A strong dollar would also require higher interest rates, which would only worsen conditions for America's debt-burdened homeowners and consumers. A strong dollar would also hurt U.S. exports, because a weak dollar makes U.S. goods cheaper overseas, thereby boosting domestic production/hiring. 

"For the United States, a structural tendency for domestic savings to fall short of domestic investment leads to significantly higher interest rates when economic activity picks up speed. Government policy can also affect interest rates and the exchange rate. Large government budget deficits will tend to push up interest rates and the exchange rate. Budget surpluses have the opposite effect. Tight monetary policy tends to raise interest rates and the exchange rate. A stimulative monetary policy has the opposite effect. Recent U.S. economic history has demonstrated the great importance of these fundamental factors in determining the exchange rates path.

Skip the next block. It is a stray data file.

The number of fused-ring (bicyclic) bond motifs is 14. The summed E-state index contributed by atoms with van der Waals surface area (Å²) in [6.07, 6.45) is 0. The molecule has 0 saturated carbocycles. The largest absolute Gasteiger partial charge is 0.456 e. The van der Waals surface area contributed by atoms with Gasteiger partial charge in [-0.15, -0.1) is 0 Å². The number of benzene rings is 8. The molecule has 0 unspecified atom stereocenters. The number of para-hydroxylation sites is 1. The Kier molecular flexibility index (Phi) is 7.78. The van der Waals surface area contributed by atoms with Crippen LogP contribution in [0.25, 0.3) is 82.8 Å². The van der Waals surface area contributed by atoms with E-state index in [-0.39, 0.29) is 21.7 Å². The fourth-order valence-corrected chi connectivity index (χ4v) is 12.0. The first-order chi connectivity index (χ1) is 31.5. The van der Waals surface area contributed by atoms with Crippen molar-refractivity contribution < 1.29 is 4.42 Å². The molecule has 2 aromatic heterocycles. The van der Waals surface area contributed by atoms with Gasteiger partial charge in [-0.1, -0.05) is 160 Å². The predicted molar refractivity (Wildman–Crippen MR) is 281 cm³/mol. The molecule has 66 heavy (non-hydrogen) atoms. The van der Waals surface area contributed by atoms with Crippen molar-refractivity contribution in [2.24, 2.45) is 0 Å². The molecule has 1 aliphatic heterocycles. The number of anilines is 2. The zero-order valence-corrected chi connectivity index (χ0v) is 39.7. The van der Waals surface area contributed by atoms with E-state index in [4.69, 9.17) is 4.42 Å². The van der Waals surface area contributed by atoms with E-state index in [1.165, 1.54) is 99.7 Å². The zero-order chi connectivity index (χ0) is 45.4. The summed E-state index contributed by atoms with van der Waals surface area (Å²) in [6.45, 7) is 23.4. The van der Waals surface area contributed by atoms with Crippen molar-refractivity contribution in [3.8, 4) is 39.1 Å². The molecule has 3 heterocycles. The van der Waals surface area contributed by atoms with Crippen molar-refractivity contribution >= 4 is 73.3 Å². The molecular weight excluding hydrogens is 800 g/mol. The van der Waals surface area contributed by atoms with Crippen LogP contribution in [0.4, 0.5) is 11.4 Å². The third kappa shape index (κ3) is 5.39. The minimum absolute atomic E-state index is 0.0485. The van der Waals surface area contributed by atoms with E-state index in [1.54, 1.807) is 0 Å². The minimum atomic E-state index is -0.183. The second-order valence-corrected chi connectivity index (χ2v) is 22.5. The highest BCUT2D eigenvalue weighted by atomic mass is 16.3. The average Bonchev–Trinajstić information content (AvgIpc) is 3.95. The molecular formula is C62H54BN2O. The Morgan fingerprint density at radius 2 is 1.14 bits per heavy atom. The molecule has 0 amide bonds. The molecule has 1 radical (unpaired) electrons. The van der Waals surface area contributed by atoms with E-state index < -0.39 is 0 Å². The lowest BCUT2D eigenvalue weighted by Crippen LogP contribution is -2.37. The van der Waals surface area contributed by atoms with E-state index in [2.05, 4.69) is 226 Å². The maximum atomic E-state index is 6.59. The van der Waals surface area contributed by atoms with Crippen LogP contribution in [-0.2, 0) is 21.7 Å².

"And that's just one tiny corner of the mess. There are literally hundreds of similar Hobson's choices Obama will have to make in the months and years ahead, each an action with it's own opposite and equal reaction somewhere else in the system." (Full policy paper

It's the push and pull of the laws of economic physics, laws that are just as real, and just as unavoidable, as the laws of that govern our physical world -- like gravity. Violate the physics of economics, and you do so at everyone's peril, as we are now learning.

My cousin dropped me a note the other day complaining that "you are always screaming 'iceberg ahead,' but never telling us where the damn lifeboats are."

I replied, "There are lifeboats, unfortunately our new banker, China, is holding them as collateral."

My point, I guess, is that Obama and his team may be able to regain stability, but it'll be a long time coming. They will push every button, pull every lever and fire every thruster. In the meantime, the rest of us are in for something our great-grandkids will watch on the History Channel some day.

Stephen Pizzo is the author of numerous books, including Inside Job: The Looting of America's Savings and Loans, which was nominated for a Pulitzer Prize.